Man Pushing Way Onto Packed Blue Line Train At 8:30 AM Just Wants To Get In On The Fun

DAMEN BLUE LINE—In a refreshing display of enthusiasm for mass transit, copyeditor Thomas Everson, 26, pushed his way onto a packed blue line train during the morning rush just to get in on the fun. The Blue Line, which experiences extreme congestion each weekday surrounding the traditional 9-5 working hours, has long been a sore subject for commuters heading into the loop from western neighborhoods. “A lot of times, four or more packed trains will go by before I can get on one,” said Everson, beaming with pure glee. “The train is so popular every single day, and I feel lucky that I even have the opportunity to ride it.”

The Blue Line’s O’Hare branch, running between O’Hare International Airport and downtown, has experienced unprecedented ridership in the last decade, attracting many more rush-period commuters. “I’m in awe of the whole thing,” gushed Everson, wedged between several realtors in charcoal pea coats. “The way people are drawn to the train, and how we all try to fit inside, pushing and shoving each other deeper into the car. Then, the closing of the doors! The conductor’s voice! The drama of it all, the passion! I live for stuff like this.”

The every-day dramas playing out during rush times never cease to delight Everson, who often mouths “Are you seeing this?” to grimacing strangers. Today, it’s a man attempting to maneuver a stroller out from the middle of a car at the Division stop, requiring a dozen people to exit, then reenter the car. “I’m so delighted by the story this tells,” said Everson, shouting over the trains’ mechanical shrieks and groans. “First, the man has to make his needs known, and everyone knows what has to happen, even if it’s kind of a hassle. So everyone starts getting off, and the man smiles a little bit, like “Can you believe this is what life is?” and a few people smile back, and there’s a baby in the mix which is fun. And the man and his stroller and baby get off the train, and everyone sews themselves back up inside the train just like before, and the doors close and the train keeps moving. Isn’t that nice?”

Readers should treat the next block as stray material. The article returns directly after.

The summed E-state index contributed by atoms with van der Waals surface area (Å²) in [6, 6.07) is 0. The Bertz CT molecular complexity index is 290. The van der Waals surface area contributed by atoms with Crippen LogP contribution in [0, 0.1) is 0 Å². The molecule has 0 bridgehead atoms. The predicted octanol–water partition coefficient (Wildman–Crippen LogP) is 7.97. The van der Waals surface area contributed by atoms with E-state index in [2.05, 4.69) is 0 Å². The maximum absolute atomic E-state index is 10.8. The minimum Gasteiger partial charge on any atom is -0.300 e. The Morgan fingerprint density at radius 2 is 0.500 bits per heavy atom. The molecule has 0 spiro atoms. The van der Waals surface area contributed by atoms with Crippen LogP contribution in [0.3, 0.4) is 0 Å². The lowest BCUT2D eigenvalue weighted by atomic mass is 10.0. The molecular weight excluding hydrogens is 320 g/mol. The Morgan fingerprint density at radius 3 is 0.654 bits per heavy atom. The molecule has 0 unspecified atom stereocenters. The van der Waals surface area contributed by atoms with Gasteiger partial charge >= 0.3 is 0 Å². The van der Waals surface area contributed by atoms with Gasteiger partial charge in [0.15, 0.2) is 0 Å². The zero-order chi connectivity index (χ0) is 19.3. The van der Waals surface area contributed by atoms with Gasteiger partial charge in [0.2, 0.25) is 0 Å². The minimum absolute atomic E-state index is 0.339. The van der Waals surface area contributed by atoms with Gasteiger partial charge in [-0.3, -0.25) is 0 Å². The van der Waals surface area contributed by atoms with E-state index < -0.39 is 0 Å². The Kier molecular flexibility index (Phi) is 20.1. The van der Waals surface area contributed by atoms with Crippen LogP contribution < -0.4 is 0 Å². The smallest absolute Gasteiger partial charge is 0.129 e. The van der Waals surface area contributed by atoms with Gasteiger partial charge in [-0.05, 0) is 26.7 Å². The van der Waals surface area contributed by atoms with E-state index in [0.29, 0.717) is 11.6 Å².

Spat out at the Clark/Lake stop at 9:02 AM, Everson allows the tide of people going to work to pull him along out into the street. “I work from home, so my hours are pretty flexible,” he said, skipping through the Thompson Center. “Maybe I’ll stay here for a little while, maybe I’ll take the train out of downtown again. It’s great, isn’t it? The way the trains take you anywhere?” 

Openly displaying the kind of optimism generally attributed to a golden retriever on a lab safety poster, Everson disappeared into the crowd, the train groaning on in the distance.


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